A fighting chance to survive a gunshot

FIGHTINGCHANCEP
Nurse Edward Bell shows Robyn Ellis, center, and Nasiah Wade, 8, how to apply a tourniquet during a Fighting Chance neighborhood training event.

THE MAN lies motionless on the ground, a leg bleeding heavily from a gunshot wound. A roiling circle of bystanders shouts and flails around him. Someone wails, "That's my brother! Save him!"

An onlooker takes control of the chaos, barking orders to stand back, while another tightens a tourniquet around the victim's leg. Then everyone clears a path so police can scoop the man into a squad car and race to the hospital.

The scene I just described was a pretend one, thank God. It was staged last week at North Philly's Ladder 12 firehouse on West Cambria Street as part of an extraordinary new program from Temple University Hospital called "Fighting Chance." It's taught in the community by staffers from Temple's trauma and emergency departments, who are training neighbors in simple, proven ways to save gunshot victims' lives in the critical minutes before first responders arrive.

It's based on methods used in war zones. And if Philly - with 1,238 shootings in 2015 - isn't a war zone, someone please tell me what a war zone looks like.

In truth, bystanders themselves can be first responders, because they're usually first on the scene. Whether they know what to do for a victim of a penetrating injury from a bullet (or a knife) can make the difference in whether that person lives or dies.

Depending on the injury, a victim can bleed to death in less than five minutes. So, one less minute of bleeding at the scene is one more minute a hospital trauma team can use to save the victim's life, says Tim Bryan. He's the Temple ER doc who cocreated "Fighing Chance," adapted from techniques he learned as a Special Ops combat medic during eight years of active duty.

When I ask Bryan how often a gunshot victim arrives at Temple a minute too late to be saved, he answers bluntly, "All the time - every few days."

"It's so frustrating," says ER nurse Amanda McMacken, one of a dozen-plus nurses who have happily given up their nights and weekends to help develop and teach "Fighting Chance."

For two hours, program participants learn how to control bleeding, position a victim to aid breathing, and lift and carry him to safety while keeping themselves out of harm's way. Then they take part in an intense role-playing session to test their new skills, creating a scene that mirrors the bedlam of a shooting's immediate aftermath.

Many of the two dozen participants at the Ladder 12 training didn't have to try hard to playact their fright and confusion. They just summoned their own memories of traumatic events.

"If only someone had known what to do," sighed Alice Kelliam, 63, of Germantown, thinking of her husband, who was shot and killed 10 years ago in a robbery, and of her nephew, slain by a drive-by bullet six years later. "They died before help came."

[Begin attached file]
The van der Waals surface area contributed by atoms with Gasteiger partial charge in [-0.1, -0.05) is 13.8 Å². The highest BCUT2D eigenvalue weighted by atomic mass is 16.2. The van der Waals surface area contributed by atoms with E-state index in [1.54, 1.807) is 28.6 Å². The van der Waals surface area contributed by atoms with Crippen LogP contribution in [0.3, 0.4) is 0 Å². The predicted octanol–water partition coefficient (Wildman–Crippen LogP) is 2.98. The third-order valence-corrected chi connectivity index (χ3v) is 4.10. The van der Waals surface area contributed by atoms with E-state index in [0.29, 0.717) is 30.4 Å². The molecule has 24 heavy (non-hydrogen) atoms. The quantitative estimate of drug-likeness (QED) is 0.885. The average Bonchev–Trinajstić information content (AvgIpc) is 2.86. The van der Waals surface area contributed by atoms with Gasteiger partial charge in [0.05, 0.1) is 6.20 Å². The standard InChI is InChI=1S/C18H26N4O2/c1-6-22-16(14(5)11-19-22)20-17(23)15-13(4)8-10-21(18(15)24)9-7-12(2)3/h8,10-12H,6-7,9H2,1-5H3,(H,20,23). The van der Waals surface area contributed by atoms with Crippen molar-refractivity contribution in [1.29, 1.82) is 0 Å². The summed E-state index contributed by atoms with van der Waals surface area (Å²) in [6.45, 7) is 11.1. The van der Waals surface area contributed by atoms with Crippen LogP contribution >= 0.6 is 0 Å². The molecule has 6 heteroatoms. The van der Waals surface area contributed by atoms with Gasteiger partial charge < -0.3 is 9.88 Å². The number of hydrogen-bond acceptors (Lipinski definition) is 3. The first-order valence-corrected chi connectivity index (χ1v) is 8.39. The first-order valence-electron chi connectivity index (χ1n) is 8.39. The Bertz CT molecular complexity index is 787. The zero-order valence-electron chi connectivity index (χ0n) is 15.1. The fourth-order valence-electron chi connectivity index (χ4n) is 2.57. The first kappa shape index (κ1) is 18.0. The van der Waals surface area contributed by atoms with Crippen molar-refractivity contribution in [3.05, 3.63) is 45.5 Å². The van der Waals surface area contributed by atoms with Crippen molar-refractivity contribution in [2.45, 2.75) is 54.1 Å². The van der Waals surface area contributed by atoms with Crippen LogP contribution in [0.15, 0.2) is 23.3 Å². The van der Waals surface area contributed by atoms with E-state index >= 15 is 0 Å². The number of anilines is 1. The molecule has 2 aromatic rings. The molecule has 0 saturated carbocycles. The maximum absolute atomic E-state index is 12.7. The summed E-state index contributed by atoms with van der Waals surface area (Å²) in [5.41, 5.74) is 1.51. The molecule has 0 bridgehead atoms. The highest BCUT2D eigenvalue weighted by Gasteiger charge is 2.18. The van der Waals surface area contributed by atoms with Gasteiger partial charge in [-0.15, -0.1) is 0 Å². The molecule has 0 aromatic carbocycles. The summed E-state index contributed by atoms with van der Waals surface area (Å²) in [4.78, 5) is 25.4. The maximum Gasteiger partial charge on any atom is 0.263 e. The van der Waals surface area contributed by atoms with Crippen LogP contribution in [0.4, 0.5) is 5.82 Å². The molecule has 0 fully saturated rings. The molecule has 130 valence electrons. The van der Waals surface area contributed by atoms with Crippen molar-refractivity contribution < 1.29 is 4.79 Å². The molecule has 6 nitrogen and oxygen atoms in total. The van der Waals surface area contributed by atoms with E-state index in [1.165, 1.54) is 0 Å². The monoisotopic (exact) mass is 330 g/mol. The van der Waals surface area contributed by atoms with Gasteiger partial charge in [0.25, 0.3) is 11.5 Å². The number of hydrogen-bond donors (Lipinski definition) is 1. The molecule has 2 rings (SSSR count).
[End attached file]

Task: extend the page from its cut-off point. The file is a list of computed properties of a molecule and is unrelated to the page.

Rosetta Crawford, 58, has seen the aftermath of four shootings. Her neighbor Lucie Curry, 55, has seen three. The longtime North Philly residents recalled the time a shooting victim collapsed on their North Rush Street block from multiple gunshot wounds.

"You freeze," said Crawford, a block captain. "You're in a panic. You hear shots, but they echo. You don't know where they're coming from. You don't know when they're going to start shooting again. You stay in the house until the shots stop before looking to see what happened."

The teen on their pavement was bleeding from multiple wounds. A young girl, his sister, wailed next to him.

"We called 911; that's all we could do," said Curry, an assistant block captain.

They don't know if the victim made it. But if they'd known what to do while waiting for cops to arrive that day, said Crawford, "we'd have helped him. Of course we would."

"Fighting Chance" began with a phone call.

Wayne Jacobs, a respected community activist who helps ex-offenders find employment, knew of the Temple hospital's "Cradle to Grave" program, which aims to keep at-risk kids from becoming perpetrators or victims of violence. So he called Scott Charles, Temple's trauma outreach coordinator and the program's cofounder, with a proposal:

If Temple would create a first-aid program to treat gunshot injuries, Jacobs would recruit neighborhood residents to take the class.

"It's not just drug dealers and criminals getting shot; it's also innocent bystanders," says Jacobs. "We need people on every block who know what to do."

Charles ran Jacobs' request past Bryan, the former combat medic, who is also assistant director of Temple emergency medical services.

"I thought he'd say, 'It's too complicated,' " says Charles. "But he said, 'We can do that.' "

Bryan knew a startling statistic: About 80 percent of Philadelphia gunshot victims survive their wounds. That sounds like an impressive number. But it pales alongside the 90-plus-percent survival rate of U.S. troops who suffer penetrating trauma injuries in war zones.